One of the things that distinguishes liberals from conservatives, to my way of thinking, is that the former have well-advanced senses of humor and the latter do not. This gives an advantage to single-issue zealots who use a mantra and repeat it. But there seems to be a shift on the horizon, at least in one facet of government, and perhaps it bodes well for all of us for the future.
Naming wines is not like naming babies, or race horses, or yachts. The government has had a hand in approving labels, both the art and the letters, and any government that would drape blue cloth over the bare breasts of a statue inside a government building would strike even more fiercely at a wine label.
Winemakers, having a certain freeness of spirit, always have tested the federal government’s Alcohol and Tobacco Tax and Trade Bureau on labels of proprietary wines. Double-entendres in the name of the wine, label art that tested the eyesight and the First Amendment limitations of examiners. Spending time with winemakers over the years has brought wonderful stories of names and pictures that failed to pass muster. This does not deal with grape names. From Chardonnay to Norton, from Syrah to Seyval Blanc, the grape names are sacred, or as sacred as they can be.
A couple of California wineries have pushed the envelope a little. A three-grape blend was named Menage a Trois, and the winery received permission. And there’s a winery named Folie a Deux. And while not at all racy, an Oklahoma winery we knew was called Dos Okies, a fine word play on the ownership of the place and the Mexican beer of similar name.
But the Naked Winery, of Hood River, Ore., which makes wines with both Oregon and Washington grapes, brought some to town for a recent tasting. The wines on display, priced between $7 and $12, with most at the lower end, included Naked Pinot Gris, Foreplay Chardonnay (almost a rhyme), Naughty Chardonnay, Naked Merlot, Vixen Syrah, Missionary Cabernet Sauvignon and Penetration Cabernet Sauvignon.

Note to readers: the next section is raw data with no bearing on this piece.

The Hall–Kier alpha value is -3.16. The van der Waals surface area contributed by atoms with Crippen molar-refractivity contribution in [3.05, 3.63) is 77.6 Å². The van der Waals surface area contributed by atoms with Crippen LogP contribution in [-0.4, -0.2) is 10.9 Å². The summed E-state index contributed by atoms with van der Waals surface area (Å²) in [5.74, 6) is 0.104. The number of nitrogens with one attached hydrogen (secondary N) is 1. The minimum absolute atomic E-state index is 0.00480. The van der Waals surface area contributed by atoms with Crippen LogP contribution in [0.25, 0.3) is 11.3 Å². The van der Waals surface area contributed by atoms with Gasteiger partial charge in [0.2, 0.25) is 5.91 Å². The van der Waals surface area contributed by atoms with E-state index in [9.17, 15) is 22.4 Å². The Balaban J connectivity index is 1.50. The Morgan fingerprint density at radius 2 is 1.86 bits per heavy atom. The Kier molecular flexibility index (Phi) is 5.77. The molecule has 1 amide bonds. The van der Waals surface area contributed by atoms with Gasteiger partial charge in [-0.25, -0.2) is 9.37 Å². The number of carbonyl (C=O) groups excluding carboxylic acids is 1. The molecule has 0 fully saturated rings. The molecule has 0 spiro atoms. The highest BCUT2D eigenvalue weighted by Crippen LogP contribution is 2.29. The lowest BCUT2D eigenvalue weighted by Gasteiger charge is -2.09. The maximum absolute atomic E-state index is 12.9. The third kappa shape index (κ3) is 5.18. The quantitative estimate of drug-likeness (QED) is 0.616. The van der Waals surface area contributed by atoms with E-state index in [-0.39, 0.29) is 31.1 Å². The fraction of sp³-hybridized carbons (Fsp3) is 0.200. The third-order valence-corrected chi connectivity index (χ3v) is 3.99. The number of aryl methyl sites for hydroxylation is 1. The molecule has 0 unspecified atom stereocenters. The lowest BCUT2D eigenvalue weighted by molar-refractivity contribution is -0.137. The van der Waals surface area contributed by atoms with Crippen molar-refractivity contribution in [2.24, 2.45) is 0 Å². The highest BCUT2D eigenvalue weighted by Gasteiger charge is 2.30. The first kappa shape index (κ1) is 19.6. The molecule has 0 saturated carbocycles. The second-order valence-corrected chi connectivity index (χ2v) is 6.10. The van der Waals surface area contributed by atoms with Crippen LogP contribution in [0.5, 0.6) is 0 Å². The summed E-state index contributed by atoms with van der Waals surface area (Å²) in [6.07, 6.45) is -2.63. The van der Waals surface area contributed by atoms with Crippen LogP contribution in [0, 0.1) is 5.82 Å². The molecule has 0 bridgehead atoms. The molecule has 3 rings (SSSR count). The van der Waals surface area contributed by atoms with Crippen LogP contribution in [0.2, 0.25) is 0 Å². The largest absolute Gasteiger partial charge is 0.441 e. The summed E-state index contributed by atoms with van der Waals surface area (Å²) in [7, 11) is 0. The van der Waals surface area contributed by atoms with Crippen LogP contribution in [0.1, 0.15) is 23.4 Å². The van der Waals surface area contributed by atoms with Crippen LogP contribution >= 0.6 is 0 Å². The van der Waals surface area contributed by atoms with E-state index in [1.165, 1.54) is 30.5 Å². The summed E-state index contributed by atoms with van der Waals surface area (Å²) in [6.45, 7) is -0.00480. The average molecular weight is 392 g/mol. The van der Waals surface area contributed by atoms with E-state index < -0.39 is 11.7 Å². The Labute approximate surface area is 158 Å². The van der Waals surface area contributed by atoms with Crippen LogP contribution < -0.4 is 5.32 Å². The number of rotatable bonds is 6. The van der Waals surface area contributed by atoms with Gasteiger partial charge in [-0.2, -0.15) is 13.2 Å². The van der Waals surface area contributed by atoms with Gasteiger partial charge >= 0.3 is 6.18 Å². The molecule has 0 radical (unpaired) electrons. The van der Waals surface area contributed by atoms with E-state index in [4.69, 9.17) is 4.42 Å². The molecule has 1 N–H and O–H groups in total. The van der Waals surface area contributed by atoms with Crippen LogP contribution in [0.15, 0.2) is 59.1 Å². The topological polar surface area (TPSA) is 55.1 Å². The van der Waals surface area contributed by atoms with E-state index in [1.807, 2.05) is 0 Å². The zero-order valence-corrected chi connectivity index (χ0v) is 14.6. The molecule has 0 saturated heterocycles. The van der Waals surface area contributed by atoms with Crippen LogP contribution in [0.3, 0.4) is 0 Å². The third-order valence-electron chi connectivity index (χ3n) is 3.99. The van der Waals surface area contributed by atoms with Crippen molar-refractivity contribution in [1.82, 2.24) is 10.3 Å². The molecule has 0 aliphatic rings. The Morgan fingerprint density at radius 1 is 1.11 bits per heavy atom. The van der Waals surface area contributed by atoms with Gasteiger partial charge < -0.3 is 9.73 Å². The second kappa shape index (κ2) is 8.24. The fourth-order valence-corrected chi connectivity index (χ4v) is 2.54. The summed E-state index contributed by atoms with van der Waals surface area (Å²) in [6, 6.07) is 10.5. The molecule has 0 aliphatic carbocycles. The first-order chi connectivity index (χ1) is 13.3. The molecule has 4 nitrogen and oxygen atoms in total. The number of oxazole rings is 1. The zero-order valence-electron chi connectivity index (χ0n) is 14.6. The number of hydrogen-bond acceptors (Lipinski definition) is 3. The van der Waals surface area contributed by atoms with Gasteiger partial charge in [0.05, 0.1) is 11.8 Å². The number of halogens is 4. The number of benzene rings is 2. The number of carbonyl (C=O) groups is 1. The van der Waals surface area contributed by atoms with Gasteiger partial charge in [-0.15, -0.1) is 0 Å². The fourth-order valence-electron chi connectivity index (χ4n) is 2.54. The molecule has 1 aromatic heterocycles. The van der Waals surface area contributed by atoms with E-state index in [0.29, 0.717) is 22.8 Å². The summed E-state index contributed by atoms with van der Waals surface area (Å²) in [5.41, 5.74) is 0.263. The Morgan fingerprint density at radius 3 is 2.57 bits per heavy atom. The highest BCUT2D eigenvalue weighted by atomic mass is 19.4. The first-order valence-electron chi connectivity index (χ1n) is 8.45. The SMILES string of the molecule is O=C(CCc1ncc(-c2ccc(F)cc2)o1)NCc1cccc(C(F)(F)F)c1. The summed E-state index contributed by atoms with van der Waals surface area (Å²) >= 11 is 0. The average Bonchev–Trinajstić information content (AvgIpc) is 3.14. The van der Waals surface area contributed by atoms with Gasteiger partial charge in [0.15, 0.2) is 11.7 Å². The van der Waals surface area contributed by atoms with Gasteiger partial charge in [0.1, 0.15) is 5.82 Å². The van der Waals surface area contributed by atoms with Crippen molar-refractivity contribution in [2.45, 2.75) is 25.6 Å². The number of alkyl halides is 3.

The wines were generally good, especially the Pinot Gris, crisp and with a lot of minerals to balance the citrus. And the Cabernet Sauvignon Missionary, which displayed a great deal of fruit and a long finish for a young wine. While Penetration should have considerable depth, it did not.
A few other out-of-the-ordinary names on display included a nifty word play on fraternity/sorority life, the bottle closure and the famous wine-making county. Screw Kappa Nappa offered Merlot, Chardonnay and Cabernet Sauvignon. And Zen of Zin may leave one thinking while drinking.
Obviously, these names have been okayed by the Tax and Trade Bureau, which seems to have grown up a little. After all, if you expect people to drink not only responsibly but also light-heartedly. They sometimes need a little prodding.